Probably not. Realistically, you will gain nothing. But we believe this is bigger than that: it is the chance to help save one of Spain’s most historic clubs. The value of your shares is not likely to go up. In financial terms, it is likely to be worth nothing to you. But you will be part of the salvation and you will officially be a part-owner. Please do not spend money that you cannot afford. This is effectively a donation (you can also make a donation without buying shares if you want).

10- Can I go to the AGM?

All those with four shares or more can go to the AGM.

11- Will Oviedo become an entirely fan-owned club?

That depends on the number of shares sold and the balance of shares after the share issue. Our hopes rest largely on small shareholders and supporters.

12- What happens next?

After the share issue there will be an AGM at which, depending on the votes of the (new and old) shareholders, a new board will be elected and the club will move forward.

 13-Will the current board continue after the share issue?

That will depend on the balance of shares after this share issue. Whoever holds a majority following the the share issue will be able to name a new board.

14 -What happens if we do not reach the target?

If we do not reach the 1,905,000 Euro target, the board will be obliged to call an AGM to dissolve the club

15- I want to buy a Real Oviedo shirt. How do I do that?

We hope that the  on line store will be up and running around November 10.

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LOI V Bundesliga: A Steep Learning Curve

The League of Ireland has once again fallen victim to the underrated force of the Bundesliga after Hannover 96 all but ended St Patricks Athletic’s European dream after securing a three nil away win in Dublin.

The first leg tie saw goals from Leon Andreasen, Christian Pander and Didier Ya Konan break Saints hearts and all but end the tie as the contest. The Saints travel to Germany on Thursday for the second leg which is nothing but a formality but it could have been so different had Liam Buckley’s men claimed a well deserved goal.

The Inchicore side will travel to Hannover with pride at stake and will bow out of Europe with their heads held high after a great Europa League run saw them knock out IBV of Iceland and Siroki Brijeg of Bosnia before coming up against the might of the Germans, something they weren’t phased by.

Indeed it’s not the first time Ireland’s most consistent European club has felt the gulf in quality between the League of Ireland and the Bundesliga, a league which is arguably the toughest in the world. Hertha Berlin knocked Pats out of the Europa League in 2008 despite the Saints claiming a credible nil all draw at the RDS, which could have easily swung in the Saints favour.

Fast forward to 2012 and Die Roten proved a more brute force than their Bundesliga rivals. Hannover haven’t had any great European history but in recent years they have shown their form and prowess. The 2010/11 season saw an amazing fourth place finish for the men from Lower Saxony and ensured they ended their 19th year absence from competing on the European stage. Few could have predicted that finish for Mirko Slomka’s side yet the best was yet to come from the German side, who marched all the way to the Europa League quarter finals only to lose out to eventual winners Atletico Madrid.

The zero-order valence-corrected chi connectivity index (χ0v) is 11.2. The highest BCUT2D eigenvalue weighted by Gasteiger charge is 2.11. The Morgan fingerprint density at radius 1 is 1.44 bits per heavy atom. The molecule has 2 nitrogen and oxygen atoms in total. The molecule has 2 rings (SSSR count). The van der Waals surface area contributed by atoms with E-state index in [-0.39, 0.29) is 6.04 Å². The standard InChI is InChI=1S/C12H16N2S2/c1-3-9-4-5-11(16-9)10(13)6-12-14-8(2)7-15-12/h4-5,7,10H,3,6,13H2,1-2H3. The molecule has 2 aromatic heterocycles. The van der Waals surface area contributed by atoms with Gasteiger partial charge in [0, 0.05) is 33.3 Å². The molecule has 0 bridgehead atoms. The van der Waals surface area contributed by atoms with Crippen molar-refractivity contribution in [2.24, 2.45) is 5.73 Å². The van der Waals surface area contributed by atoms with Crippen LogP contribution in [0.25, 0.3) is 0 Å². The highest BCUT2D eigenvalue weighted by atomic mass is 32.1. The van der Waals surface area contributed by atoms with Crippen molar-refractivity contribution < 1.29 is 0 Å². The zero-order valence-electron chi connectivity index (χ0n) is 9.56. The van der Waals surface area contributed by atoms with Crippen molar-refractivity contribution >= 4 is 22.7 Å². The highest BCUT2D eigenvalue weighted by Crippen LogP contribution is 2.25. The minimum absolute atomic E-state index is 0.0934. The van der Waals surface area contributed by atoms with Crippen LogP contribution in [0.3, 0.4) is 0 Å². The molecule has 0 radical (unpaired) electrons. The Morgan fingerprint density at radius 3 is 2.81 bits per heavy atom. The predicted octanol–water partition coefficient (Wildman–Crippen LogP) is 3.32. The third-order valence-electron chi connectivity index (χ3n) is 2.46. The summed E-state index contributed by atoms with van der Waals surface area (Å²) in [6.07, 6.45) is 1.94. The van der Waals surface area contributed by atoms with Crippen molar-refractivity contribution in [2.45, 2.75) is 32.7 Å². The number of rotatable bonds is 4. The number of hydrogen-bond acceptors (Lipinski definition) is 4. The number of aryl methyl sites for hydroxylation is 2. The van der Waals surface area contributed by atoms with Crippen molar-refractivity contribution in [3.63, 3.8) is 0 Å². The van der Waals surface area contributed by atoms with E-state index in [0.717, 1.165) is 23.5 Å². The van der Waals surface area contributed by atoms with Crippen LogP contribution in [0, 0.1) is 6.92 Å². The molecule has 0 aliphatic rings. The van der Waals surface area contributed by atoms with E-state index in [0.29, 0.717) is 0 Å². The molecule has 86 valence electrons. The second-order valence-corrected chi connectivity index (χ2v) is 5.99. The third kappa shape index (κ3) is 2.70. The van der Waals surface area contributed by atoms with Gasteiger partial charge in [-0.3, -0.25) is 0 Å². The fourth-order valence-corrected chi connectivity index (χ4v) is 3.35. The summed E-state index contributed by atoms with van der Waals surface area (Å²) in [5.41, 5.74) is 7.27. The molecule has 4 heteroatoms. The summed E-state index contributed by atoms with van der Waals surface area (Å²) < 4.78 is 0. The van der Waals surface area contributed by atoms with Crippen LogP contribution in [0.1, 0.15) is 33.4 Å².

This season offers another venture in the Europa League for Slomka’s side, who beat Pats 3-0 without really hitting their top gear. While 3-0 was incredibly flattering to the Germans, Pats deserve tremendous credible for their valiant second half showing. The League of Ireland is a world away from the Bundesliga both on and off the pitch but the determination and heart of St Patricks Athletic has shown that if lady luck was on their side it would have been a different story. In the end the clinical finishing of Hannover killed off the tie, although Brendan Clarke should have done better to save Pander’s free kick while there was a suspicion of offside about Ya Konan’s finish.

St Patricks Athletic have long been regarded as one of Ireland’s top clubs and their consistency on the European stage is far greater than any other club despite Shamrock Rovers tremendous feat of reaching the Europa League group stages last year.

Pats have an incredible home record in the Europa League but when they reach the crunch stage the very fact that they have to move their home tie from Richmond Park seems to be something of a mental hindrance. The Saints have enjoyed many great nights in Inchicore and have saw off some good sides such as Elfsborg, Krylya Sovetov and Siroki Brijeg. Such victories have brought the might of clubs such as Hertha Berlin, Steaua Bucharest, Karpaty Lviv and Hannover 96 to Dublin. European football is a tremendous learning curve and a whole different game to the domestic league.

If Pats can learn anything from their illustrious opponents of which Hannover are no doubt the finest then we may well see Ireland’s European club crack the Europa League year after year.

But until then Saints fans must remain content in the knowledge that fantastic European nights come at the expense of domestic success, as has been proven year upon year.